How to Recognize and Treat Driving Anxiety

How to Recognize and Treat Driving Anxiety


Amaxophobia is an irrational fear of driving a vehicle or being in one. Another name for this illness is motorphobia. Driving is a dangerous activity, thus it's reasonable to feel anxious while doing it. However, if your amaxophobia is strong, you might decide to never ride in a car again. We all experience fears and phobias regularly. There are additional reasons you could experience fear and anxiety when getting into a car besides the obvious connection between driving phobia and auto accidents.

What Is Amaxophobia?

Amaxophobics are fearful of driving a motor vehicle or riding as a passenger in a car or motor vehicle. Amaxophobics may experience such intense Anxiety or panic attacks at the mere thought of getting into a car that they are unable to travel to work, stores, or other locations. Greek for carriage is "amaxa" (or "hamaxa"). A phobia is a fear. Amaxophobia is the fear of operating a vehicle or riding in one. Other names for amaxophobia include:

  • Hamaxophobia.

  • Motorphobia.

  • Ochophobia.

Some people become anxious or afraid while riding in a car, while others are afraid to drive in certain circumstances, such as during the night, at high speeds, when changing lanes, or when merging. Furthermore, compared to fear or worry brought on by general stress or anxiety, this extreme fear is frequently more severe and impairing. If untreated, this fear can interfere with everyday activities and lead to other chronic health issues.

Signs and symptoms of amaxophobia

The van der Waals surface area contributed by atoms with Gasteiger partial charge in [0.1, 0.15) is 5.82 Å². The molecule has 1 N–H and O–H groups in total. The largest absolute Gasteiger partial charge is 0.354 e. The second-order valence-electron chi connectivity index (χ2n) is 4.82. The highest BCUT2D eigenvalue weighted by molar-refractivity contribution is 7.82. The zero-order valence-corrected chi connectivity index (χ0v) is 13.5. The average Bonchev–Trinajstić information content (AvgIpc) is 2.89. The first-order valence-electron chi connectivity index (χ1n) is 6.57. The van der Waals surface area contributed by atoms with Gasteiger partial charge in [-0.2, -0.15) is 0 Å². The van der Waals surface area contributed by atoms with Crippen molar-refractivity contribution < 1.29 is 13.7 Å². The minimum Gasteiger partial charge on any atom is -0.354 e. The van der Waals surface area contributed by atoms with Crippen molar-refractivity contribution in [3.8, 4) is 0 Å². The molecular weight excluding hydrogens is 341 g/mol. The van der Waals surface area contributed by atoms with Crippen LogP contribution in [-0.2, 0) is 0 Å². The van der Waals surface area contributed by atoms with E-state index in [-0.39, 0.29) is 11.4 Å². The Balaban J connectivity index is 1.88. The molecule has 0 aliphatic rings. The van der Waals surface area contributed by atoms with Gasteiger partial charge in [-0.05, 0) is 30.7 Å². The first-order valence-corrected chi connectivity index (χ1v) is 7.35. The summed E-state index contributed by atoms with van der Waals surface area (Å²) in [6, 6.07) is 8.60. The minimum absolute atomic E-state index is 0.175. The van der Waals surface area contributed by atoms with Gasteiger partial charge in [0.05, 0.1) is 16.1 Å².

Regardless matter the source of your fear, phobias produce identical symptoms of anxiety. You may experience these feelings while driving or even just while thinking of driving. Typical signs include:

  • Chest pain

  • Shortness of breath

  • Fast heartbeat

  • Sweating

  • Dizziness

  • Fainting

  • A sense of impending disaster

  • Chills

  • Hot flashes

  • Shaking

  • Nausea

Causes of amaxophobia

As with most phobias, the exact cause of amaxophobia is unknown. However, phobias frequently arise following a stressful event. Your condition could be affected by having been in a car accident or even by hearing about someone else's accident. Phobias are categorized as anxiety disorders. These conditions may result from an imbalance of brain chemicals known as neurotransmitters. Dopamine and serotonin are two neurotransmitters in particular that might aggravate anxiety symptoms.

Your phobia could also be influenced by the environment in which you were raised. You might have acquired an irrational fear of driving if your parent or legal guardian did. It's possible to have a phobia of something without going through a painful or unfavorable experience. Some people experience phobias that have no known causes or triggers. To know more consult the Best psychologist in India or search for the Best psychologist delhi.

Diagnosis of amaxophobia